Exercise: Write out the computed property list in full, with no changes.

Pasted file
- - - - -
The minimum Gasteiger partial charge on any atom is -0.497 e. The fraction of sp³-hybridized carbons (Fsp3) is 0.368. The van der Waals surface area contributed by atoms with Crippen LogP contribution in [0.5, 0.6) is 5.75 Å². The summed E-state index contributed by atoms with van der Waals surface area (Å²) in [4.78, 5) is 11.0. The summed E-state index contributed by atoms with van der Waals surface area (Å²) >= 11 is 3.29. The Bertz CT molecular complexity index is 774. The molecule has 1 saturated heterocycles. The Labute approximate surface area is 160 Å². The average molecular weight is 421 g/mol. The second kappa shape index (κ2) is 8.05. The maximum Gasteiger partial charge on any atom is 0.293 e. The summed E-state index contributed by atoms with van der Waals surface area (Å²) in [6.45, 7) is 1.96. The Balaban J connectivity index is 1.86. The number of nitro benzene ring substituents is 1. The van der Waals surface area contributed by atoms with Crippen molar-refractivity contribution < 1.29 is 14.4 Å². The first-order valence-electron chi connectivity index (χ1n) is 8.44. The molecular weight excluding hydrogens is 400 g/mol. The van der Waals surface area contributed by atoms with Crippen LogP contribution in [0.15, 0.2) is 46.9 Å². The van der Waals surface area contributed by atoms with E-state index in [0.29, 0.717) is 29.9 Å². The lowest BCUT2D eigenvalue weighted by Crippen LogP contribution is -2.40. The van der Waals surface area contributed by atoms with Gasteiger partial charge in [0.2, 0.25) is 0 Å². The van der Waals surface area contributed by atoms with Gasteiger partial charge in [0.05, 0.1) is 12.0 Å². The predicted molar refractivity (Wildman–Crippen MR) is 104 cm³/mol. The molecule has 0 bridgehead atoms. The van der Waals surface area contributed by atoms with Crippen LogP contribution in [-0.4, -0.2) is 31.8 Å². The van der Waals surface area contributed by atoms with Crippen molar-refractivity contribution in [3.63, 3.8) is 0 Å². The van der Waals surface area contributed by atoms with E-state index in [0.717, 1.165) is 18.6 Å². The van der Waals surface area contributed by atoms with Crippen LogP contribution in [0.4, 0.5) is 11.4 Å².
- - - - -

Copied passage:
The minimum Gasteiger partial charge on any atom is -0.497 e. The fraction of sp³-hybridized carbons (Fsp3) is 0.368. The van der Waals surface area contributed by atoms with Crippen LogP contribution in [0.5, 0.6) is 5.75 Å². The summed E-state index contributed by atoms with van der Waals surface area (Å²) in [4.78, 5) is 11.0. The summed E-state index contributed by atoms with van der Waals surface area (Å²) >= 11 is 3.29. The Bertz CT molecular complexity index is 774. The molecule has 1 saturated heterocycles. The Labute approximate surface area is 160 Å². The average molecular weight is 421 g/mol. The second kappa shape index (κ2) is 8.05. The maximum Gasteiger partial charge on any atom is 0.293 e. The summed E-state index contributed by atoms with van der Waals surface area (Å²) in [6.45, 7) is 1.96. The Balaban J connectivity index is 1.86. The number of nitro benzene ring substituents is 1. The van der Waals surface area contributed by atoms with Crippen molar-refractivity contribution < 1.29 is 14.4 Å². The first-order valence-electron chi connectivity index (χ1n) is 8.44. The molecular weight excluding hydrogens is 400 g/mol. The van der Waals surface area contributed by atoms with Crippen LogP contribution in [0.15, 0.2) is 46.9 Å². The van der Waals surface area contributed by atoms with E-state index in [0.29, 0.717) is 29.9 Å². The lowest BCUT2D eigenvalue weighted by Crippen LogP contribution is -2.40. The van der Waals surface area contributed by atoms with Gasteiger partial charge in [0.2, 0.25) is 0 Å². The van der Waals surface area contributed by atoms with Gasteiger partial charge in [0.05, 0.1) is 12.0 Å². The predicted molar refractivity (Wildman–Crippen MR) is 104 cm³/mol. The molecule has 0 bridgehead atoms. The van der Waals surface area contributed by atoms with Crippen LogP contribution in [-0.4, -0.2) is 31.8 Å². The van der Waals surface area contributed by atoms with Crippen molar-refractivity contribution in [3.63, 3.8) is 0 Å². The van der Waals surface area contributed by atoms with E-state index in [0.717, 1.165) is 18.6 Å². The van der Waals surface area contributed by atoms with Crippen LogP contribution in [0.4, 0.5) is 11.4 Å².